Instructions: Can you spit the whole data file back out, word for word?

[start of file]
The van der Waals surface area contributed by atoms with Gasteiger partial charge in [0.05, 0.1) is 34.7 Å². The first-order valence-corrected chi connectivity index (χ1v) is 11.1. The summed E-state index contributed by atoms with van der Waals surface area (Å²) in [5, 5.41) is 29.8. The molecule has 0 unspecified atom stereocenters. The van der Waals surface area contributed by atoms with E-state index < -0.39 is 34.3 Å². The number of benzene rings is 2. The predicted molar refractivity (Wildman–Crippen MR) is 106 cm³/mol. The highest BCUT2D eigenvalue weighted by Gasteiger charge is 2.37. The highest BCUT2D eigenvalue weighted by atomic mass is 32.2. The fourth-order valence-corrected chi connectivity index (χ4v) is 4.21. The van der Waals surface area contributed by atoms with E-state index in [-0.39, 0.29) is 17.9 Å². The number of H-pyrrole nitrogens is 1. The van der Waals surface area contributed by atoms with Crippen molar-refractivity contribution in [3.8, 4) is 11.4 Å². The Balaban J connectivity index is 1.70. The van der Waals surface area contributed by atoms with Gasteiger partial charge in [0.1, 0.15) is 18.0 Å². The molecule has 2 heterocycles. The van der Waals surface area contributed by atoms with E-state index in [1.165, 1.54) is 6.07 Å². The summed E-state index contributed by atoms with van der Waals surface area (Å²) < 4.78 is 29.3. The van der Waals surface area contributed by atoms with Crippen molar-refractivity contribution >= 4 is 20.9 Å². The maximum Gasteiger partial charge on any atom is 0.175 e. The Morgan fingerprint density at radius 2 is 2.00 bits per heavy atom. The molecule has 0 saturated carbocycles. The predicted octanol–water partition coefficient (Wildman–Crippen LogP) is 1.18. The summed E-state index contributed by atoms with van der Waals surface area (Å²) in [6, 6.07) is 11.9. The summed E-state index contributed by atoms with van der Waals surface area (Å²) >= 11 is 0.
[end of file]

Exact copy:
The van der Waals surface area contributed by atoms with Gasteiger partial charge in [0.05, 0.1) is 34.7 Å². The first-order valence-corrected chi connectivity index (χ1v) is 11.1. The summed E-state index contributed by atoms with van der Waals surface area (Å²) in [5, 5.41) is 29.8. The molecule has 0 unspecified atom stereocenters. The van der Waals surface area contributed by atoms with E-state index < -0.39 is 34.3 Å². The number of benzene rings is 2. The predicted molar refractivity (Wildman–Crippen MR) is 106 cm³/mol. The highest BCUT2D eigenvalue weighted by Gasteiger charge is 2.37. The highest BCUT2D eigenvalue weighted by atomic mass is 32.2. The fourth-order valence-corrected chi connectivity index (χ4v) is 4.21. The van der Waals surface area contributed by atoms with E-state index in [-0.39, 0.29) is 17.9 Å². The number of H-pyrrole nitrogens is 1. The van der Waals surface area contributed by atoms with Crippen molar-refractivity contribution in [3.8, 4) is 11.4 Å². The Balaban J connectivity index is 1.70. The van der Waals surface area contributed by atoms with Gasteiger partial charge in [0.1, 0.15) is 18.0 Å². The molecule has 2 heterocycles. The van der Waals surface area contributed by atoms with E-state index in [1.165, 1.54) is 6.07 Å². The summed E-state index contributed by atoms with van der Waals surface area (Å²) < 4.78 is 29.3. The van der Waals surface area contributed by atoms with Crippen molar-refractivity contribution >= 4 is 20.9 Å². The maximum Gasteiger partial charge on any atom is 0.175 e. The Morgan fingerprint density at radius 2 is 2.00 bits per heavy atom. The molecule has 0 saturated carbocycles. The predicted octanol–water partition coefficient (Wildman–Crippen LogP) is 1.18. The summed E-state index contributed by atoms with van der Waals surface area (Å²) in [6, 6.07) is 11.9. The summed E-state index contributed by atoms with van der Waals surface area (Å²) >= 11 is 0.